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One more OPA budget hearing, this Saturday

Ocean Pines directors, from left, Frank Daly, Doug Parks and Steve Tuttle discuss the fiscal 2020 budget during a regular board meeting last Saturday. A follow-up meeting was scheduled this Saturday in the community center to finalize the budget.

Parks confident board will finalize budget on Saturday

By Josh Davis, Associate Editor

(Feb. 21, 2019) The Ocean Pines Board on Saturday failed to pass a fiscal 2020 budget, despite a self-imposed deadline to do so.

However, after a grueling budget schedule that officially began on Aug. 22, Association President Doug Parks on Monday said the directors are closing in on final adoption.

Budget discussion took up the majority of a nearly five-hour board meeting that began Saturday morning. Several additional hours of a closed session reportedly stretched into the early part of the evening.

According to Parks, the directors are currently eyeing a $977 assessment, which represents a drastic reduction to the $1,078 charge presented to membership last month.

The fiscal 2019 assessment was $951.

“It could be plus or minus [a few dollars], based on whether one or the other options that we’re looking at gain traction,” Parks said. “Basically, what we told the GM is to take all of this information that you found out in a meeting here on Saturday, and go back and have an updated budget for us with these changes by Wednesday, so that we’ll have enough time on Wednesday/Thursday to go back and forth on these.”

Parks said that would likely be done via email.

A special board meeting to finalize the budget is scheduled this Saturday, Feb. 23 at 9 a.m. in the Marlin Room of the community center on 235 Ocean Parkway.

By then, Parks said, the majority of the sticking points should be ironed out.

“The process at this point is basically just, let’s go through this information again. We discussed these things in public and we’ve got to get one more iteration. And I think it’s well worth it,” Parks said.

He said the directors agreed to remove road depreciation from the budget, saving about $47 per homeowner. Also likely a done deal is removing the $19 per-homeowner bulkhead charge, while leaving in the $465 waterfront differential.

“I, for one, made a point that I would prefer to leave the $19 in, but will defer to the majority,” Parks said. “Because we can no longer use the swim and racquet club as a staging area, the [bulkhead] price per linear foot has gone up to 25 or more percent. That just translates into cost.”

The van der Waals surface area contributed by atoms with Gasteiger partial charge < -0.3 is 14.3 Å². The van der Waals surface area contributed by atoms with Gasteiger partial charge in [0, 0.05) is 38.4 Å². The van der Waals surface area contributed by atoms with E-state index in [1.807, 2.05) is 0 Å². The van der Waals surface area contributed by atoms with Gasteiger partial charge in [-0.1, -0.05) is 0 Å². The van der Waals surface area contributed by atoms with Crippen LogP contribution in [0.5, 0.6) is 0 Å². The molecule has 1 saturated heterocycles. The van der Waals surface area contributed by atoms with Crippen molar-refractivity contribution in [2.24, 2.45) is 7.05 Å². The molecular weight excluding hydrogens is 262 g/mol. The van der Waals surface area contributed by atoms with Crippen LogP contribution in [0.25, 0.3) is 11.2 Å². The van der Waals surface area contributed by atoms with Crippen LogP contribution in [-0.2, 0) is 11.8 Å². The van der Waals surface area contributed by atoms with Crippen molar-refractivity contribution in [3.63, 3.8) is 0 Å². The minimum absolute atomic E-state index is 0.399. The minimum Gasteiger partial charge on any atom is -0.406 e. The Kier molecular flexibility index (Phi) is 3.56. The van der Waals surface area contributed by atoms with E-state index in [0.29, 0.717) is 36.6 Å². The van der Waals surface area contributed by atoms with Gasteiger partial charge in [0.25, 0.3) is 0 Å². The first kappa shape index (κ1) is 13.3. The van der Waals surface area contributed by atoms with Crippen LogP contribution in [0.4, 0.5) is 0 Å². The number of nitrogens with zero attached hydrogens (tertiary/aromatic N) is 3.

Still in play is the deficit repayment duration.

Parks and the budget and finance committee favors a three-year payment schedule, totaling about $333,333 each year, but he said a majority now leans toward a four-year repayment plan.

“We’re talking about $8 [per homeowner] or something along those lines,” he said of the additional year. “Me, personally … I want to look at the more important factors that we definitely want to do that have a solid number, versus the deficit.

“You’re very fluid there, so you’ve got a little bit of a sliding scale that you can work with,” Parks continued. “I made it pretty clear in our meetings that I’d like to get it paid back in three years, but I’m certainly willing to have it go a little bit longer, based on some other things that are maybe a little bit more important in the budget to get done.”

He said a $128,000 payroll increase based on an in-house pay study was no longer in the budget, while a “merit pool” for bonuses would remain in. Parks, in a previous meeting, said the merit pool represented 2 percent of the total payroll, or $72,791.

“There was a suggestion that you put a cap on it and the GM should not give anybody more than 2 percent,” Parks said, adding he was “pretty vocal” in his opposition to that.

“That’s not how a merit pool works,” he said. “You’ve got an ‘x’ amount of dollars and you, as the chief administrative officer, distribute it as you see fit, based on whether you’ve got a high performer, an OK employee, or a low performer,” he continued. “I’m very, very adamant about the board not getting into that level of operations … it’s not what we should be doing as a board.”

Parks said health benefits would be lowered to an 80/20 rate, with employees paying for 20 percent of costs. He added board members were “still wrestling with the concept of some kind of offset,” or a lump-sum payment for those impacted by the reduction from 100-percent coverage.

“To me, it’s still an open issue and I think it’s one of the areas probably all of us are focused on – how to translate that into something that satisfies the short-term wants and the long-term goals,” he said.

Parks said he’s confident the board will be deliver a final budget on Saturday.

“I think we’re pretty close,” he said. “I think the biggest one is the 80/20, and if we do anything at all regarding a lump-sum payout or some way to ‘true’ something up. There’s a couple of suggestions out there and I think we just have to agree and come to some consensus on the best way to move forward.

“I know that everybody wants to get this done and the goal is to get it done by Saturday,” Parks added.

He acknowledged the board spent several hours in closed session last Saturday, but would not comment on the reasons for or the nature of the discussion.

The published agenda listed two topics: discussing personnel matters, and to consult with staff and advisors about pending or potential litigation.

“There’s reasons for closed sessions – and we’ll just take it from there,” Parks said. “I can’t say anything about the discussions that were had during the closed session.”

Asked if any of the closed session was related to the budget, Parks replied, “I can’t say anything about the conversation we had during closed session.”